Nothing about the fashion industry makes us dream like haute couture does. Extremely precise yet outstandingly creative, this discipline (officially started by Charles Frederick Worth in the 1860s, although heavily inspired by the flamboyant fashions and lifestyle of the court of Versailles) oozes magic. And while today many question the current influence and the future of couture, Olivier Saillard – director of the renowned Musée Galliéra in Paris – and Anne Zazzo – art historian and curator – believe its evolution will only take it to new heights. Together, they have written a book and curated an exhibition (both titled Paris Haute Couture) exploring its history from Poiret to Saint Laurent, and its fascinating prospective. For my latest article on AnOther Magazine, I got together with these two true Parisians to discuss savoir-faire and creativity in today's couture.
Haute couture is so deeply associated with Paris… could it ever exist outside of the French capital?Olivier Saillard: Couture is first and foremost the reflection of French heritage and tradition, and a certain idea of savoir-faire transmitted from generation to generation. Economically, it demands and enormous amount of money and its profits aren’t big, so it takes a very passionate investor – the likes of Dior, Gaultier or Chanel – to finance an haute couture collection. In those terms, I don’t think it is possible to produce couture outside of Paris today, especially considering the current economic climate. However, I do believe other countries could very well invent their own forms of couture, different from the French and inspired by their own cultures; why not?
What are the “métiers d’art”? How essential are they to haute couture?Anne Zazzo: Since in haute couture the basic rule is to make everything entirely by hand and all kinds of materials are involved in it, the industry needs experts to work exclusively in the treatment of feathers, embroideries, gloves or buttons. These are what we call in France the “métiers d’art”: ateliers like Lesage, Lemarié, Massaro or Jean Clément who have become necessary to couture through the years. They are craftsmen whose savoir-faire is unique, and their work adds to the value of a couture gown. They are actually so apprised that couture designers like Karl Lagerfeld have been sponsoring and supporting them for years.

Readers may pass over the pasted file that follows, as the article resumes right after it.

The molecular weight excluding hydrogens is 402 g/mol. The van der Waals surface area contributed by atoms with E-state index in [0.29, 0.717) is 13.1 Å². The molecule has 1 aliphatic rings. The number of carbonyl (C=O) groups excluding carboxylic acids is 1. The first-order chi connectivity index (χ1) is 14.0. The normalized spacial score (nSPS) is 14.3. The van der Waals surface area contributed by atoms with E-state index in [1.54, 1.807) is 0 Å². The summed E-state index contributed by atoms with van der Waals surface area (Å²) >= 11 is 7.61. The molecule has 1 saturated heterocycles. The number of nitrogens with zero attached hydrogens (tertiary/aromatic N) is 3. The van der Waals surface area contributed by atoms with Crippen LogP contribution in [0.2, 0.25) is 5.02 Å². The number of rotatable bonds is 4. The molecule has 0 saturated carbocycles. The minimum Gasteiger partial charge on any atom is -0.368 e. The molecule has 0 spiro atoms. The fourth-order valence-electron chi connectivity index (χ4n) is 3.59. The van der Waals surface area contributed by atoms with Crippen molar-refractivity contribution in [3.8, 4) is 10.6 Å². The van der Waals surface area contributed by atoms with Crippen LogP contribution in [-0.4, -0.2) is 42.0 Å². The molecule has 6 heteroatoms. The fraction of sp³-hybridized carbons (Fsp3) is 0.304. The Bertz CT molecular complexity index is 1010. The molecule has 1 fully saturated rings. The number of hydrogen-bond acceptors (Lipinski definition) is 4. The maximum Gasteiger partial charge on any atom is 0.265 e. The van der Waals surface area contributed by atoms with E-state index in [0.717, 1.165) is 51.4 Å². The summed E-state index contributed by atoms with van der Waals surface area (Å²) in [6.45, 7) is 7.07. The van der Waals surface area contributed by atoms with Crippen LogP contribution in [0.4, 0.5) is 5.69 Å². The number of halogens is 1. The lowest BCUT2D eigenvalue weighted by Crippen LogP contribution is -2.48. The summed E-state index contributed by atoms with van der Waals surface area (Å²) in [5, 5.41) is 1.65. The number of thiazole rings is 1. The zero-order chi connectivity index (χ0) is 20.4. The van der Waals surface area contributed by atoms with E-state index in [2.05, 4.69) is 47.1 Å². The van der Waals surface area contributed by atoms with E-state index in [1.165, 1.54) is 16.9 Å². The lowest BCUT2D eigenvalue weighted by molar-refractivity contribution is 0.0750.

You say haute couture is paradoxically best revealed through what it conceals, what do you mean by that?OS: The public in general – and even many people who work in the fashion industry – tend to identify couture with precious, heavily ornamented, embroidered clothes. However, the more a gown is simple, the more it is haute couture: for it is through simplicity that we can best appreciate the craft that goes into couture. Take for instance Madame Grès; it took her years of work and experience to be able to think and execute her trademark dresses, and ultimately that is much more important than any amount of hours spent making a gown.